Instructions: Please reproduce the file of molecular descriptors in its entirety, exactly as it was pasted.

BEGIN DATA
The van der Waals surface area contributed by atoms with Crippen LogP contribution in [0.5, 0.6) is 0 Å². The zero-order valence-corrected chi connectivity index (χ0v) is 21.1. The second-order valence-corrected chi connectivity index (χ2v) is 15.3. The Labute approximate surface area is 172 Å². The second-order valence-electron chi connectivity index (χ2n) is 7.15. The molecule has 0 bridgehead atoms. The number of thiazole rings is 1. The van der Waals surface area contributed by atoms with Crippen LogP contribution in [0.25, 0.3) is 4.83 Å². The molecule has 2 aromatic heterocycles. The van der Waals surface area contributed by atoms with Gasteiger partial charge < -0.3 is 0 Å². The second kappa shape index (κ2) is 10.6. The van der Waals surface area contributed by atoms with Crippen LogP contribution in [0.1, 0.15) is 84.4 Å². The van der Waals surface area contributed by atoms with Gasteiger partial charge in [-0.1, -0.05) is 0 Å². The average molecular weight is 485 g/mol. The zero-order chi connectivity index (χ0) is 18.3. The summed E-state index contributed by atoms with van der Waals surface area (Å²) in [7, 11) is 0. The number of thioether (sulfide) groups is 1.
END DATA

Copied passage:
The van der Waals surface area contributed by atoms with Crippen LogP contribution in [0.5, 0.6) is 0 Å². The zero-order valence-corrected chi connectivity index (χ0v) is 21.1. The second-order valence-corrected chi connectivity index (χ2v) is 15.3. The Labute approximate surface area is 172 Å². The second-order valence-electron chi connectivity index (χ2n) is 7.15. The molecule has 0 bridgehead atoms. The number of thiazole rings is 1. The van der Waals surface area contributed by atoms with Crippen LogP contribution in [0.25, 0.3) is 4.83 Å². The molecule has 2 aromatic heterocycles. The van der Waals surface area contributed by atoms with Gasteiger partial charge < -0.3 is 0 Å². The second kappa shape index (κ2) is 10.6. The van der Waals surface area contributed by atoms with Crippen LogP contribution in [0.1, 0.15) is 84.4 Å². The van der Waals surface area contributed by atoms with Gasteiger partial charge in [-0.1, -0.05) is 0 Å². The average molecular weight is 485 g/mol. The zero-order chi connectivity index (χ0) is 18.3. The summed E-state index contributed by atoms with van der Waals surface area (Å²) in [7, 11) is 0. The number of thioether (sulfide) groups is 1.